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Women’s rights – the fabric that makes a defender

Monday, March 2, 2015
The Human Rights Defenders tapestry is part of the Museum’s “Rights Today” gallery. It features several stories about remarkable women.

Gender inequality and violence against girls and women remain key issues in the struggle for human rights in Canada and around the world. Dozens of powerful stories about the past, present and future of women’s rights can be found throughout the Museum. In the Rights Today gallery where I act as lead researcher-curator, you’ll find a human rights defender tapestry made of fabric, video screens and artifacts running all along one wall. It includes the stories of some truly amazing women who are confronting gender inequality, violence and discrimination on a daily basis. The following are five of the 19 stories you’ll find there.

 

 

A museum exhibit with video screen, artifacts and fabric panels.
An exhibit about Huberte Gautreau (in video screen) is one of eight interactive multimedia productions in the rights defenders tapestry.

 

“When people ask me why I campaign for the rights of women, I tell them that it is because women as a group suffer the most from discrimination.”

Huberte Gautreau is a Francophone Acadian from New Brunswick who has spent her life fighting for the rights of women and communities at home and around the world as a nurse, educator and activist. She tackles issues such as poverty, violence, health and gender equality. 

 

A glass case featuring an African sculpture of a woman, passports and a medal.
Artifacts loaned to the Museum by Gautreau, including her Governor General’s Award in Commemoration of the Persons Case. The African sculpture inspires her to keep fighting for women’s rights.

 

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“We dream of a society where women can enjoy their dignity.” 

Justine Masika Bihamba of the Democratic Republic of Congo leads a group called “Synergie des Femmes pour les victimes de violences sexuelles” which supports women who have been victimized by sexual violence and works for equality between women and men.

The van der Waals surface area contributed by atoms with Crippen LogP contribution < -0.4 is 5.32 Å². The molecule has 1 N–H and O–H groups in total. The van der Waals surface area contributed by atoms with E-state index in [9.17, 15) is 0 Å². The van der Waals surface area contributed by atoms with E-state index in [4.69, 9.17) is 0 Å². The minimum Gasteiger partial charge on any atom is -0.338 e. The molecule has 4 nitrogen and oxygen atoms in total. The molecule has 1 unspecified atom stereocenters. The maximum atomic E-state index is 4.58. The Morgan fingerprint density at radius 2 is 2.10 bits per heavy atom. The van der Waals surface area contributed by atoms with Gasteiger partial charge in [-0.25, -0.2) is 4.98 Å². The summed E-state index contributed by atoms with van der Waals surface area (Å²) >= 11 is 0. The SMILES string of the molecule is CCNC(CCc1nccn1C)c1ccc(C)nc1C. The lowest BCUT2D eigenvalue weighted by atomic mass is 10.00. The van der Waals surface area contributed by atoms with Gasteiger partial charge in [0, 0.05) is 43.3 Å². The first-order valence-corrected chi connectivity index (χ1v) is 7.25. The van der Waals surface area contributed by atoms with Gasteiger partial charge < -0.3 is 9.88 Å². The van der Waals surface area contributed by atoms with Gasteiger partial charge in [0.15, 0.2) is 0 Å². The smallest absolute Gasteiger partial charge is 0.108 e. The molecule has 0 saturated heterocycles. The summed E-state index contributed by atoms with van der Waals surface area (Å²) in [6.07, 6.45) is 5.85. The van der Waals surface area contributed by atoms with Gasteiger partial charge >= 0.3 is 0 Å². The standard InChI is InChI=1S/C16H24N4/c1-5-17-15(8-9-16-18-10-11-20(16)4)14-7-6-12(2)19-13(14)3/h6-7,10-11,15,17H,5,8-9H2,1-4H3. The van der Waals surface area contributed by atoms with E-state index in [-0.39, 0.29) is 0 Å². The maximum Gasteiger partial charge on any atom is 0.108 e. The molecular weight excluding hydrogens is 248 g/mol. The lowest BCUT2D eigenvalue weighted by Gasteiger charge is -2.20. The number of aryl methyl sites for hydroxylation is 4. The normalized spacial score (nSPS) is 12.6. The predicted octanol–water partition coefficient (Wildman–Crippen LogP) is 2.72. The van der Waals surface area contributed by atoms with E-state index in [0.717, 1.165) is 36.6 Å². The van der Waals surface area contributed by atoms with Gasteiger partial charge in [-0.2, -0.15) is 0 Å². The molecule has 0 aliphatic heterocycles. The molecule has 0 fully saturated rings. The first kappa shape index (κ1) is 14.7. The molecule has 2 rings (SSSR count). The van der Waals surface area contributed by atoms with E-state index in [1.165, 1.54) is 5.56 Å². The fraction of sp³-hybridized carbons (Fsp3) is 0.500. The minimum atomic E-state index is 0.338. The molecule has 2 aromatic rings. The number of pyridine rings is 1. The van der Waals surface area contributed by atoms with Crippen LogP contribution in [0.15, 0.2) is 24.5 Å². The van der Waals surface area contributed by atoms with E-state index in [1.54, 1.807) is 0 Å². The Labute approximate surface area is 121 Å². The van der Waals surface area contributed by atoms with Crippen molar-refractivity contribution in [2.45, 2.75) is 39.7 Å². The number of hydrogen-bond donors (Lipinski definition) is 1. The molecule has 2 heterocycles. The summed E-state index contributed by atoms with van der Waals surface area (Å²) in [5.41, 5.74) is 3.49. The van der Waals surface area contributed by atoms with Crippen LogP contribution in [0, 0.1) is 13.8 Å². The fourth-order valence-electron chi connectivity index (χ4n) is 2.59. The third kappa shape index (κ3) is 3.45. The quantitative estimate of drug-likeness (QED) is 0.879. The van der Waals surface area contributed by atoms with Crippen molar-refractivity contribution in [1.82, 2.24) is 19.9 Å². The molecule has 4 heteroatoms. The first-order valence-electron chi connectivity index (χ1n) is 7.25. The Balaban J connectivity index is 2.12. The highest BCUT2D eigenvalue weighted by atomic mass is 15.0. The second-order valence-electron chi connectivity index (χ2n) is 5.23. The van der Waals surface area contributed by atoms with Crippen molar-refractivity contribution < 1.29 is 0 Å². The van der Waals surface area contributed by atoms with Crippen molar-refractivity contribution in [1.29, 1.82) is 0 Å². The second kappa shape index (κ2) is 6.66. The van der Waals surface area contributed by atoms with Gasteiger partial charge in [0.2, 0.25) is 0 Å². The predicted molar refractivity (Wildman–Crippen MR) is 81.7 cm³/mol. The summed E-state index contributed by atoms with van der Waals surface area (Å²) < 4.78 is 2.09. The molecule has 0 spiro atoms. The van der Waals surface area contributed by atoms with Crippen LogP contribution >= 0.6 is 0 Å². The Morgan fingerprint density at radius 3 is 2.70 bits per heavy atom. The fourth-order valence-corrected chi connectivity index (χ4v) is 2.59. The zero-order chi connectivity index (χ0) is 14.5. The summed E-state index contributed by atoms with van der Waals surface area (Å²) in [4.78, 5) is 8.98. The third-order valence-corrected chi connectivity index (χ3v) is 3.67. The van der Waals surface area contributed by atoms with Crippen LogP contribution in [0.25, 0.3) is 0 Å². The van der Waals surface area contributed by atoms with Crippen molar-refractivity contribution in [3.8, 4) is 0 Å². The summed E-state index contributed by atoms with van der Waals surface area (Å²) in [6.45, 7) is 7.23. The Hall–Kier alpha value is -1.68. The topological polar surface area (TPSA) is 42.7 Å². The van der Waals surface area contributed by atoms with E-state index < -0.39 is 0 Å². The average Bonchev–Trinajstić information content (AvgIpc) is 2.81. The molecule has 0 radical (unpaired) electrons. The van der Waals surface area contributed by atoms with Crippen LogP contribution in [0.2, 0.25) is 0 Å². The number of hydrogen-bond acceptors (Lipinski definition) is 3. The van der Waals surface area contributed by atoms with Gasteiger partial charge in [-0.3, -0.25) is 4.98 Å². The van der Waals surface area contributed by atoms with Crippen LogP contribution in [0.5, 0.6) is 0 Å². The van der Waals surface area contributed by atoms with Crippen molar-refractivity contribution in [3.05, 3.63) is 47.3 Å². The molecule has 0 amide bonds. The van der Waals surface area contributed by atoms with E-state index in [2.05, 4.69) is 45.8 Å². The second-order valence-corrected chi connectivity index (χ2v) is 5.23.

A group of women talking
This photo of Bihamba and a group of women is featured in the Museum’s exhibit. Photo by Pierre-Yves Ginet

 

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“There are still mainstream voices telling girls to be compliant.... But we are also witnessing tremendous change led by individual girls who are creating their own revolution.”

Lydia Cacho Ribeiro is an investigative journalist in Mexico who has become a passionate advocate for girls and women who have survived violence and abuse. Despite frequent death threats, she has worked to expose human trafficking and other crimes against girls and women.


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“We are in grave need of Indigenous leaders, especially female leaders, who know how to defend the rights of their people.” 

Hilaria Supa Huamán is an Indigenous leader in Peru who overcame poverty and abuse to become a powerful voice for her people, speaking for the rights of women and rural communities. 

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“I am here to speak out for the right of education of every child.”

Malala Yousafzai is a young Pakistani woman who defends children’s right to education, particularly girls who still face many obstacles today. Her campaign for education for all girls has been embraced worldwide and she won the Nobel Peace Prize in 2014. She has persisted despite harsh opposition and an attempt on her life.

 

A woman at a microphone
UN Photo/Rick Bajornas

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